Wednesday, January 6, 2010

Who fell asleep in H&M's PR department?

Was it weird coincidence that on the elevator to visiting my doctor this morning, the doors opened and it turned out H&M's US office were located there? Nobody was in the waiting room but perhaps everybody was in a meeting discussing an embarrassing article in the New York Times today.

According to Jim Dwyer's piece, a woman named Cynthia Magnus discovered that two Herald Square stores -- Wal-Mart and H&M -- were routinely cutting up unsold clothes and throwing them out in the evening for trash pickup.

"It is winter. A third of the city is poor. And unworn clothing is being destroyed nightly," Dwyer writes. He notes that right around the corner is a big collection point for New York Cares.

Wal-Mart's spokesperson Melissa Hill responded swiftly to reporter queries: the company normally donates all its unworn goods to charities, she says to Dwyer, and would have to investigate why the items found on 35th Street were discarded.

And H&M? Hello, H&M?

"This week, a manager in the H & M store on 34th Street said inquiries about its disposal practices had to be made to its United States headquarters. However, various officials did not respond to 10 inquiries made Tuesday by phone and e-mail."

Ouch!

"H & M, which is based in Sweden, has an executive in charge of corporate responsibility who leads the company’s sustainability efforts. On its Web site, H&M reports that to save paper, it has shrunk its shipping labels."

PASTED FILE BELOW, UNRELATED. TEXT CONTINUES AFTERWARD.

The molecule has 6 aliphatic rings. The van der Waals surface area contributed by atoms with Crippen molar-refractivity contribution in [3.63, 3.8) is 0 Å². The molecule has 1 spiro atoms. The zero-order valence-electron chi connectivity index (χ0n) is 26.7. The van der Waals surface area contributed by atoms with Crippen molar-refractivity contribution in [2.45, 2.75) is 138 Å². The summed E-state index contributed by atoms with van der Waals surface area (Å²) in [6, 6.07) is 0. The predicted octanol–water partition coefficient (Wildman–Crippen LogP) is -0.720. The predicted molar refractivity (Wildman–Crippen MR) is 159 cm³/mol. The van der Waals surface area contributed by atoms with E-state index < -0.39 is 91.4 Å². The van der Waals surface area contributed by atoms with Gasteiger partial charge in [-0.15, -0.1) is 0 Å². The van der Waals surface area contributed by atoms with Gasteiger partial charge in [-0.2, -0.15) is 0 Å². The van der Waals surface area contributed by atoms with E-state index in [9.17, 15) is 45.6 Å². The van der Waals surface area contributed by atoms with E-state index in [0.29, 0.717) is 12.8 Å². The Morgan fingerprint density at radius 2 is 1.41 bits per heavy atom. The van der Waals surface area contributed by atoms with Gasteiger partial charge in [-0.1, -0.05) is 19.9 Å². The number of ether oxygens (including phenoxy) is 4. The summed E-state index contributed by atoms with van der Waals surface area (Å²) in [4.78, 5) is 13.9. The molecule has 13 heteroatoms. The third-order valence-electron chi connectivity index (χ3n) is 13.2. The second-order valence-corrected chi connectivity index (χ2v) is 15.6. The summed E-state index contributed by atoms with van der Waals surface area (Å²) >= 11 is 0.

Double ouch!

I went to the H&M web site -- they certainly make their contact information very clear on the press section of the web site. It's hard to believe that not one executive or press rep returned Dwyer's queries.

It's press relations 101 that silence equals guilt.

Whether corporate headquarters knew about this or not, it is critical to respond immediately to the press, even if you say you'll investigate the matter, exactly what Wal-Mart did. To not respond at all is a complete corporate and public relations failure.

Whatever you may think of Wal-Mart, they took the high road of PR and took some air out of a growing menace.

With enough people linking to the New York Times story, Twittering and posting about this mess, a massive H&M backlash is right around the corner. Originally, I saw the story linked on Tameka Kee's Twitter feed. New York magazine already posted a pretty damning story on its "The Cut" fashion blog, and it's on Huffington Post too.

It is now Wednesday afternoon. Nobody at H&M has sprung into action to respond to the article, as far as I can see monitoring Google News. No sponsored links on Google. No statements to the press.

If H&M is concerned about seven consecutive monthly sales declines, as was just reported, wait until this black eye starts spreading across the face.

2 comments:

Chrystal K. said...

Are you kidding me? That's just crazy! Do you know how many people need clothes!?!?

DangerousDolly said...

Thanks! My reaction exactly, HOW can a world wide company fail to totally respond to something like that.

Unfortunately I haven't seen as many irritated ppl as I thought - let's just hope people have been voting with their wallet at least :)